Security Integration Complexity, Simplified

The ICT industry has had a major influence on physical security systems and integration, now is the time to make the next step and simplify a complex scenario. How can physical security take more from the success of the ICT model to improve system integration?
Over the last 10-years we have seen that the ICT sector has played an increasingly significant role in the physical security sector. ICT involvement and influence has introduced possibilities for significant benefits for end-users and also for installers, designers and other stakeholders. The expectation now is for better integrated security systems to improve management efficiency and drive business value.
An obvious benefit from ICT is the utilisation of the network that reduces the need for dedicated security infrastructure and the resulting savings from installation, support and future flexibility.  Security manufacturers launched IP (or IP enabled) solutions, so that devices, and their control systems, can communicate with each other across the network and rarely these days would a new security solution exist without the need for IP. But does this alone improve systems integration?
The challenge is to provide a truly integrated security solution and meet expectations to  improve operational efficiency, provide management information and add value to the business, while considering costs and future-proofing for the inevitable changes that will occur. But this remains complex since the physical security industry is overloaded with diverse hardware technology; each security solution (cameras, intrusion, access, etc) still requires dedicated controller hardware and host system.  Highly skilled, specialist security integrators have flourished and security integration management software may even be deployed to make sense of this complexity...but it still remains.
Perhaps a change of security system architecture based on an accepted ICT concept could make it possible to simplify integration, future-proof  and better meet business expectations?
The personal computer concept of a generic hardware device and operating system able to run multiple software applications has stood the test of time. Faster processors and cheaper memory are enabling us to achieve ever more from with our hardware and as software is developed independently it is unrestricted by hardware development. This model is replicated on (and has made possible) laptops, tablets and smart phones which have all improved our user experience.  In our everyday lives ICT defines expectations for control, connectivity, integration and availability and we buy our software applications without concern for how we will integrate them, or if compatible, with our operating devices.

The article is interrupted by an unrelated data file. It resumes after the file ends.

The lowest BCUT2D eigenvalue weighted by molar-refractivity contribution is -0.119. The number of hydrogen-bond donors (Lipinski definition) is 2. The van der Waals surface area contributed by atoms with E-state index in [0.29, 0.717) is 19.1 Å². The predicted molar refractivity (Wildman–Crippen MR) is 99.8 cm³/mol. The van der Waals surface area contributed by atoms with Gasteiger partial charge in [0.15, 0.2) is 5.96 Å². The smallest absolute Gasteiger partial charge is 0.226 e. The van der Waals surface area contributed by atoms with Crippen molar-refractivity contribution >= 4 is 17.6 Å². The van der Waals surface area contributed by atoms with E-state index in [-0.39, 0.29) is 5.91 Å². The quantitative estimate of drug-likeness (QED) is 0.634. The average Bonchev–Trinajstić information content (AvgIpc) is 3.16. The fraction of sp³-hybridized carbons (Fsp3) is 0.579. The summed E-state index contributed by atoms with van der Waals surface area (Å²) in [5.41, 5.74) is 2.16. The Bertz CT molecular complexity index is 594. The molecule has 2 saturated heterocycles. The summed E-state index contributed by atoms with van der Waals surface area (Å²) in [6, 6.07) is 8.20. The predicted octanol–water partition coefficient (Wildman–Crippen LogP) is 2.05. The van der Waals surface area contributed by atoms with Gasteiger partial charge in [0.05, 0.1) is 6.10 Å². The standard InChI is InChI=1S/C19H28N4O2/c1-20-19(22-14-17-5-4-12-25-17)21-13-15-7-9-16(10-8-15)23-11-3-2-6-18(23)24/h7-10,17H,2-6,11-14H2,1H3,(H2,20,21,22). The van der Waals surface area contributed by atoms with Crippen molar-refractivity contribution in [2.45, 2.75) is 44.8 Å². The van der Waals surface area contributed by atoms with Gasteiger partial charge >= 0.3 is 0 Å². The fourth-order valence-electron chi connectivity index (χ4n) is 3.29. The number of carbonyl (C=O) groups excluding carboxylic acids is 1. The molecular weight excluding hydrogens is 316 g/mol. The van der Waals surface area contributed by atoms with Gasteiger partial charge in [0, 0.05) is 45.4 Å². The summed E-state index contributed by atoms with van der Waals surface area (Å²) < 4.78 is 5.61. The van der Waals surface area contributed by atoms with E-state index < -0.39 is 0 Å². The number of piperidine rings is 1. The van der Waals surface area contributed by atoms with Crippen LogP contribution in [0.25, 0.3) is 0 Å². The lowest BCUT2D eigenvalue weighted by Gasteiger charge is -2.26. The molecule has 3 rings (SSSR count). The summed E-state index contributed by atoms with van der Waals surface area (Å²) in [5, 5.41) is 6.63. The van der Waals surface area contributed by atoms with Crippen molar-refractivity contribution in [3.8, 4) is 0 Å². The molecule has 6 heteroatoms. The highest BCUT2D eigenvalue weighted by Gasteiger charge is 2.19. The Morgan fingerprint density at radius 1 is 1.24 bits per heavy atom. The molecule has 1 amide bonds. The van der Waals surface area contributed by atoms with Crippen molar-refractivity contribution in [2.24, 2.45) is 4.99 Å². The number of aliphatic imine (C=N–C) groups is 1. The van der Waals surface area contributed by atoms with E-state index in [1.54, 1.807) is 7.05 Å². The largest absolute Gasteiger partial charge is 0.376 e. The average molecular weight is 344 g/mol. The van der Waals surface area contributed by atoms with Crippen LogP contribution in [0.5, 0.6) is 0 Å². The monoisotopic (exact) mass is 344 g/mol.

By comparing these diagrams we consider an alternative approach based on a concept of generic hardware and separate software that simplifies physical security integration.

On the left schematic, we look simply at how most current security systems are deployed, consisting of sensor devices (cameras, readers, inputs, etc) dependent on dedicated hardware (panel or controller) which is in turn connected to their respective dedicated host server system, directly or via the network. System integration is achieved at the server level making it complex and specialised. There are multiple interfaces, protocols, databases, operating systems and updates to be managed. And what about the future? How is new technology change managed and how responsive to client driven adaptations is this legacy scenario? How does one ‘system silo’ affect the functional capability of another?
On the right schematic we see an obviously simplified scenario. The Security Controller is a generic hardware device – fast processor, large memory, able to run multiple software applications. From this single controller it is possible to manage multiple physical security solutions such as cameras, intrusion, and access control etc, either connected directly or by ‘peer to peer’ network communication. Configuration of the software to manage and integrate the security systems is now at controller level. By creating integration in this way we remove the complexity of inter-host integration, multiple databases, driver updates and multiple system event time stamps. Future change, updates and adaptations can be made simple by re-configuration and new sensors and devices can be added and integrated easily.
The security host environment is now only single server architecture with a single database which can be designed to fit with the ICT department’s standard managed environment. Deployment and lifetime support costs are reduced compared to multiple servers and information can be accessed and updated from a single database.
The result – integration complexity made simple.
Nedap NV manufacturers the advanced security management system – AEOS. Based in the UK, Netherlands and Worldwide, Nedap has been in business for 80-years with over 30 years of security experience, specialising in electronics and RFID. Nedap solutions are used in diverse sectors to protect some of the world’s most well known organisations.
For a hardback copy of Nedap’s Security Management Business Journal which contains whitepapers on a range of current security management challenges and ideas or for more information about this article email – daryn.flynn@nedap.com

Tel: 0118 982 1038
Web: www.nedap-securitymanagement.com